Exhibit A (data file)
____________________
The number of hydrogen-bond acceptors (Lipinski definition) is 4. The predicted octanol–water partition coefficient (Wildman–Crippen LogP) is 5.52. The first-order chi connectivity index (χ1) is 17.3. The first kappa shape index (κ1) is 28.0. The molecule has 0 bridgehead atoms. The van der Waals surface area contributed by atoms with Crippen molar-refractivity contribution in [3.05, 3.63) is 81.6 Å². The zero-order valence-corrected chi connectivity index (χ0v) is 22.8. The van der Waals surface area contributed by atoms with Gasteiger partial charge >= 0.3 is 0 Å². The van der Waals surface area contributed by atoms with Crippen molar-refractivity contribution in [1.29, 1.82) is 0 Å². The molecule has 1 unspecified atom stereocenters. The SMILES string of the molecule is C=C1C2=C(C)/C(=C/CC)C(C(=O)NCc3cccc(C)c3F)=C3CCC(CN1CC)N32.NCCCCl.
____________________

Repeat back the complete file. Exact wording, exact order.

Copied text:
The number of hydrogen-bond acceptors (Lipinski definition) is 4. The predicted octanol–water partition coefficient (Wildman–Crippen LogP) is 5.52. The first-order chi connectivity index (χ1) is 17.3. The first kappa shape index (κ1) is 28.0. The molecule has 0 bridgehead atoms. The van der Waals surface area contributed by atoms with Crippen molar-refractivity contribution in [3.05, 3.63) is 81.6 Å². The zero-order valence-corrected chi connectivity index (χ0v) is 22.8. The van der Waals surface area contributed by atoms with Gasteiger partial charge >= 0.3 is 0 Å². The van der Waals surface area contributed by atoms with Crippen molar-refractivity contribution in [1.29, 1.82) is 0 Å². The molecule has 1 unspecified atom stereocenters. The SMILES string of the molecule is C=C1C2=C(C)/C(=C/CC)C(C(=O)NCc3cccc(C)c3F)=C3CCC(CN1CC)N32.NCCCCl.